Are NFTs Just Beanie Babies?

There existed for a brief period of time a restaurant called GarfieldEats. It doesn’t exist in the physical world anymore. ViacomCBS decided not to renew its license as the pandemic hit restaurants hard and the market just wasn’t there for vaguely Garfield-shaped pizzas.

However, the creator of GarfieldEats doesn’t see this as the end – far from it. Instead, creator Nathen Mazri has pivoted GarfieldEats into a series of budget-conscious NFTs created by an artificial intelligence that will live in the metaverse[1]. (There’s a sentence that would make the Cat in the Hat proud.)

The legality of selling merchandise without a license aside, it’s obvious why this would appear to be easy money. Every other week there’s a story about a new NFT millionaire, sometimes by accident. For example, one of the hottest commodities[2] is the Bored Ape Yacht Club. It’s a series of NFTs all depicting a cartoon ape dressed in different outfits, all while looking bored. They’ve routinely sold for six figures. Seems like somebody could put those three letters on anything and then buy an umbrella because it’s about to start raining money.

Alas, that’s not how this story goes.

GarfieldEats NFTs were first offered at $100. Days turned to weeks and nobody bought them. Only when $1 NFTs were offered did a few start selling.

Using one example is unfair, but it begs the larger question – with so many NFTs making headlines for fetching thousands, sometimes millions, of dollars, how long can the market last?

Perhaps the answer lies in 1999 when Beanie Babies were all the rage.

The creator of Beanie Babies, Ty Warner, turned the toys into an empire by utilizing a very simple tool – scarcity. He didn’t put Beanie Babies in big chains like Toys-R-Us, instead choosing local mom and pop shops. He partnered with McDonald’s to put them in Happy Meals®.  He would “retire” characters by stopping the manufacturing of a line after a certain period of time.

Boy howdy did it work.

The quest to obtain Beanie Babies was so desperate that children were trampled, smuggling rings concocted, and murders committed[3]. Prices on the secondary market went sky high. Beanie Babies weren’t just floppy plush toys– they were investments. Roth IRA? 401(k)? Pssht! The real money was in Knuckles the Pig, Lips the Fish, and Paul the Walrus (not all the names were winners).

Until it wasn’t. Then the bubble went pop. In retrospect, the Beanie Baby craze was spurred on by wild speculation and unsupported, almost desperate, optimism.

While bubbles involving toys are not widely studied, asset bubbles are.

Professors David Tuckett and Richard Taffler’s 2005 study on the Dot Com bubble approaches the subject from a psychoanalytical angle which can also be applied to nearly all bubbles. According to them, human beings will sometimes latch onto a new object, a “phantastic object,” which overwhelms the brain and distorts all sense of reason. Chasing these objects becomes a sort of quest with the end goal promising a transcendent level of satisfaction. Any rational thought gets thrown by the wayside in exchange for the pursuit. As others also race to the same goal, it further reinforces the legitimacy of the object in question[4].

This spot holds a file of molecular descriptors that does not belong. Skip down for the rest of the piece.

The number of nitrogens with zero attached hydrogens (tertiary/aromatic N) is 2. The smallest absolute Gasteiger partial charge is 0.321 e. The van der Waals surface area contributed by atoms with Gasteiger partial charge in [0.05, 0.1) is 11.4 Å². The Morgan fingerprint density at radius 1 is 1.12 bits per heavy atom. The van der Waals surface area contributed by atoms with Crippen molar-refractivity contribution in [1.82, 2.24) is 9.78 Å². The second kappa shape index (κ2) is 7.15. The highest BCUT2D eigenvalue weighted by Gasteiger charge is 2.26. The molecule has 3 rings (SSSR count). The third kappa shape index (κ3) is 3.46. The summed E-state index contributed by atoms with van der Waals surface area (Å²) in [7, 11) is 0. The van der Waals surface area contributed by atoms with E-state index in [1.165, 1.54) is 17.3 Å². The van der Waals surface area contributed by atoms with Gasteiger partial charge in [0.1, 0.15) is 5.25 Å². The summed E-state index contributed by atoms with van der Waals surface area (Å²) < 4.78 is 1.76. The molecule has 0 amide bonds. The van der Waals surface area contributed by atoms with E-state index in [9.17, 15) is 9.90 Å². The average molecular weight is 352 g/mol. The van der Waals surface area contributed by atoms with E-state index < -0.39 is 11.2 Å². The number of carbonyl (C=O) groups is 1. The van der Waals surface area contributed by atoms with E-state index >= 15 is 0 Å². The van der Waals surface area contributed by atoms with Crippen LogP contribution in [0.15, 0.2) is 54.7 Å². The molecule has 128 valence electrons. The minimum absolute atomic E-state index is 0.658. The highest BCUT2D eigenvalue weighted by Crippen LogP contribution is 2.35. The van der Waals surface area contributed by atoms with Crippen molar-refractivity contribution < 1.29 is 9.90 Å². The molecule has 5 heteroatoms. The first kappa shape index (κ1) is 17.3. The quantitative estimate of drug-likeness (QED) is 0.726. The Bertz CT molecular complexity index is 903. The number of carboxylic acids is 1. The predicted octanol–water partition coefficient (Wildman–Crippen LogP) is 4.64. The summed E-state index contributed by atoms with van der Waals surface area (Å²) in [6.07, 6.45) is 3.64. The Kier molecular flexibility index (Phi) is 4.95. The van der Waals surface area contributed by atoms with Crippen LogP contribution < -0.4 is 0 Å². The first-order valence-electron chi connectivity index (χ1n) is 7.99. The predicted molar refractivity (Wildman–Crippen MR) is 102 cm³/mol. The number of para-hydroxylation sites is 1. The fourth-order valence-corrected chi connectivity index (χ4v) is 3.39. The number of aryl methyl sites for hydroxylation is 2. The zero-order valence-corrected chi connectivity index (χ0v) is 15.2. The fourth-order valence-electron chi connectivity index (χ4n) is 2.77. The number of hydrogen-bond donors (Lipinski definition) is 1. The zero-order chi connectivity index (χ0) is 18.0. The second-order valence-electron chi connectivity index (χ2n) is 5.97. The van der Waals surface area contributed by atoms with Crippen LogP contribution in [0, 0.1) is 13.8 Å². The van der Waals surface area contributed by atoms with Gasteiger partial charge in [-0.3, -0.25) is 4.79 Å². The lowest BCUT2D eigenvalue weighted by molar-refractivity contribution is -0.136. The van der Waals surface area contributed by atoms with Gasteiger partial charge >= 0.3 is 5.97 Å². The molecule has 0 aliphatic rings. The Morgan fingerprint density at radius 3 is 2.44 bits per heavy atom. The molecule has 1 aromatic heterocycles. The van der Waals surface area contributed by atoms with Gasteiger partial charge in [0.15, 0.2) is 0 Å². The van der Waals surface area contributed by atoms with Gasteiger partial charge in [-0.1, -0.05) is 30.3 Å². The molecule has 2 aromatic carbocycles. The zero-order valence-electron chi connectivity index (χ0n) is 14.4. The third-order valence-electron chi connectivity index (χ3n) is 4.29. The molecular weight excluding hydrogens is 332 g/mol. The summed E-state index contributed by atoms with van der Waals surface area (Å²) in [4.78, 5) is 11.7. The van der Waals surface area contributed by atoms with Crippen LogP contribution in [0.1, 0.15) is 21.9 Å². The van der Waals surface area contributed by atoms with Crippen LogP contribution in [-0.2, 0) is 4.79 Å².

Their paper builds on Charles Kindleberger’s theory of bubbles outlined in his book “Manias, Crashes, and Panics.” Kindleberger states that there are five stages to a bubble: 1) Displacement, 2) Boom, 3) Euphoria, 4) Profit Taking, and 5) Panic.

The NFT craze shares many things with Beanie Babies. Both sprouted up from small communities that bled over into the mainstream, saw/have seen their value skyrocket, and both share the necessary ingredient of scarcity. Beanie Babies were “retired,” NFTs are singular entities on a blockchain.

The unknown lies in NFTs’ future. Will they continue to have value past this, to borrow Kindleberger’s phrase, boom moment? As more and more of life is lived online, perhaps they will become status symbols for a gaming avatar, for example?

The difference may be perspective. Most Beanie Babies today have little value, a couple bucks maybe. However, find that one rare Batty the Bat with an extra foot due to a production error and that umbrella may get some use after all. Same could go for NFTs.

After all, as GarfieldEats proves – not all NFTs are created equally.

Joe Gallina



I believe working as a collective will always yield stronger results than working alone. Everyone possesses their own unique perspectives, creativity, and problem-solving abilities, making it possible for the entire team to drive towards a goal. It is this collaborative, teamwork driven mentality that attracted me to Coyle. The desire to work with great people, initiate, innovate, and ultimately help people with their own personal goals is what drives me every day.

I earned a degree in Finance from the University of Illinois at Chicago in 2017. Afterwards, I worked for Morgan Stanley and Bank of America/Merrill Lynch, obtaining both Series 7 and 66 licenses. At Merrill, I was on the self-directed side of the business, exposing me to every aspect of the financial services industry.

Outside of the office, I enjoy checking out the latest movies and TV shows, and am always looking for an offbeat suggestion. During football season you’ll find me watching the Bears and simultaneously wishing I could stop watching the Bears because of the stress it creates on my heart – but I’m a fan through and through and just can’t quit!
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[4] Tuckett, David and Taffler, Richard J., A Psychoanalytic Interpretation of Dot.Com Stock Valuations (March 1, 2005).


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